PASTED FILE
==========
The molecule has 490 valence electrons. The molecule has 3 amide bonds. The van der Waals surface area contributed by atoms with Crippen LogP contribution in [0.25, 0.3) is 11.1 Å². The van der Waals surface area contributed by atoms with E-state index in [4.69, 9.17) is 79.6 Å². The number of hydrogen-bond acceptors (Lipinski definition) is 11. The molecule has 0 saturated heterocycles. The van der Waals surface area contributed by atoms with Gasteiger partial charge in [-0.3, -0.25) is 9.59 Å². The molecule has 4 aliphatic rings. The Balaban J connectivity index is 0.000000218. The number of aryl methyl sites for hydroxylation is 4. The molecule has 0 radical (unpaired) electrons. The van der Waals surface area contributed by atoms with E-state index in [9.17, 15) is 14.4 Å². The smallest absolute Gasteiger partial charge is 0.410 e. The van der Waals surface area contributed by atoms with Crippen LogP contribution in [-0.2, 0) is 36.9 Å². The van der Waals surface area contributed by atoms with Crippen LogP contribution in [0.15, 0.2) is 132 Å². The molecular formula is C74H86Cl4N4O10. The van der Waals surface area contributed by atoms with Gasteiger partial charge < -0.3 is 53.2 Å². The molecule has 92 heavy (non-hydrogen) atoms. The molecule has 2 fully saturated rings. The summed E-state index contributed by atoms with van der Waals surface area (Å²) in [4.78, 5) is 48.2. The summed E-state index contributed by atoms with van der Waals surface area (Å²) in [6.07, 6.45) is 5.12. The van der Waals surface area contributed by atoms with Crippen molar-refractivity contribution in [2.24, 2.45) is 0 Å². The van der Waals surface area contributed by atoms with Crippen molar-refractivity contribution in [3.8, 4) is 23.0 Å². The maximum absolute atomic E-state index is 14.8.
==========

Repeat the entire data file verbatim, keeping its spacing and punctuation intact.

The molecule has 490 valence electrons. The molecule has 3 amide bonds. The van der Waals surface area contributed by atoms with Crippen LogP contribution in [0.25, 0.3) is 11.1 Å². The van der Waals surface area contributed by atoms with E-state index in [4.69, 9.17) is 79.6 Å². The number of hydrogen-bond acceptors (Lipinski definition) is 11. The molecule has 0 saturated heterocycles. The van der Waals surface area contributed by atoms with Gasteiger partial charge in [-0.3, -0.25) is 9.59 Å². The molecule has 4 aliphatic rings. The Balaban J connectivity index is 0.000000218. The number of aryl methyl sites for hydroxylation is 4. The molecule has 0 radical (unpaired) electrons. The van der Waals surface area contributed by atoms with E-state index in [9.17, 15) is 14.4 Å². The smallest absolute Gasteiger partial charge is 0.410 e. The van der Waals surface area contributed by atoms with Crippen LogP contribution in [-0.2, 0) is 36.9 Å². The van der Waals surface area contributed by atoms with Crippen LogP contribution in [0.15, 0.2) is 132 Å². The molecular formula is C74H86Cl4N4O10. The van der Waals surface area contributed by atoms with Gasteiger partial charge < -0.3 is 53.2 Å². The molecule has 92 heavy (non-hydrogen) atoms. The molecule has 2 fully saturated rings. The summed E-state index contributed by atoms with van der Waals surface area (Å²) in [4.78, 5) is 48.2. The summed E-state index contributed by atoms with van der Waals surface area (Å²) in [6.07, 6.45) is 5.12. The van der Waals surface area contributed by atoms with Crippen molar-refractivity contribution in [2.24, 2.45) is 0 Å². The van der Waals surface area contributed by atoms with Crippen molar-refractivity contribution in [3.8, 4) is 23.0 Å². The maximum absolute atomic E-state index is 14.8.